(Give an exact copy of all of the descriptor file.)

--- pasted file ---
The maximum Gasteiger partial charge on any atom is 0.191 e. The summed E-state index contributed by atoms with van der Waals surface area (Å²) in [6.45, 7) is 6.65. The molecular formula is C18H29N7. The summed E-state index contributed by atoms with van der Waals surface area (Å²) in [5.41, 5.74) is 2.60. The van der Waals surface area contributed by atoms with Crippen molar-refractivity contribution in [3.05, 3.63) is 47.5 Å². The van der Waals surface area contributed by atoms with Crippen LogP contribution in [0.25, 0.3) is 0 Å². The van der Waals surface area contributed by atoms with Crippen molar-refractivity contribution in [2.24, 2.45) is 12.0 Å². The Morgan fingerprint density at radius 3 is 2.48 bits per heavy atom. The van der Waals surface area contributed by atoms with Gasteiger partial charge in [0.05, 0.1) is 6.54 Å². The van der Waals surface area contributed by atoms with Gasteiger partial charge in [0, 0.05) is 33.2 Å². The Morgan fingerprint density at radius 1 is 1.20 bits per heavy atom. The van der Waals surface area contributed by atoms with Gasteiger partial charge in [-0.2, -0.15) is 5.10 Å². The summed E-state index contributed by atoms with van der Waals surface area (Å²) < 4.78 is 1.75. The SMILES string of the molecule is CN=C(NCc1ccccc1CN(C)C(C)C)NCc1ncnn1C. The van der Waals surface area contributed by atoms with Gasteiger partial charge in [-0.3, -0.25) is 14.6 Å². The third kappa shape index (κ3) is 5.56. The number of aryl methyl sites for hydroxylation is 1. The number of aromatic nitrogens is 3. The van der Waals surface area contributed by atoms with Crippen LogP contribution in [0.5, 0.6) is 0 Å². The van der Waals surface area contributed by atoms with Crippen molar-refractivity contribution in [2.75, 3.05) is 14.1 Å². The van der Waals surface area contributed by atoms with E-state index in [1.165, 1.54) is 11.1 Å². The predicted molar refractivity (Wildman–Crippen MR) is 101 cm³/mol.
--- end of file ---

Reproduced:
The maximum Gasteiger partial charge on any atom is 0.191 e. The summed E-state index contributed by atoms with van der Waals surface area (Å²) in [6.45, 7) is 6.65. The molecular formula is C18H29N7. The summed E-state index contributed by atoms with van der Waals surface area (Å²) in [5.41, 5.74) is 2.60. The van der Waals surface area contributed by atoms with Crippen molar-refractivity contribution in [3.05, 3.63) is 47.5 Å². The van der Waals surface area contributed by atoms with Crippen LogP contribution in [0.25, 0.3) is 0 Å². The van der Waals surface area contributed by atoms with Crippen molar-refractivity contribution in [2.24, 2.45) is 12.0 Å². The Morgan fingerprint density at radius 3 is 2.48 bits per heavy atom. The van der Waals surface area contributed by atoms with Gasteiger partial charge in [0.05, 0.1) is 6.54 Å². The van der Waals surface area contributed by atoms with Gasteiger partial charge in [0, 0.05) is 33.2 Å². The Morgan fingerprint density at radius 1 is 1.20 bits per heavy atom. The van der Waals surface area contributed by atoms with Gasteiger partial charge in [-0.2, -0.15) is 5.10 Å². The summed E-state index contributed by atoms with van der Waals surface area (Å²) < 4.78 is 1.75. The SMILES string of the molecule is CN=C(NCc1ccccc1CN(C)C(C)C)NCc1ncnn1C. The van der Waals surface area contributed by atoms with Gasteiger partial charge in [-0.3, -0.25) is 14.6 Å². The third kappa shape index (κ3) is 5.56. The number of aryl methyl sites for hydroxylation is 1. The number of aromatic nitrogens is 3. The van der Waals surface area contributed by atoms with Crippen LogP contribution in [0.5, 0.6) is 0 Å². The van der Waals surface area contributed by atoms with Crippen molar-refractivity contribution in [2.75, 3.05) is 14.1 Å². The van der Waals surface area contributed by atoms with E-state index in [1.165, 1.54) is 11.1 Å². The predicted molar refractivity (Wildman–Crippen MR) is 101 cm³/mol.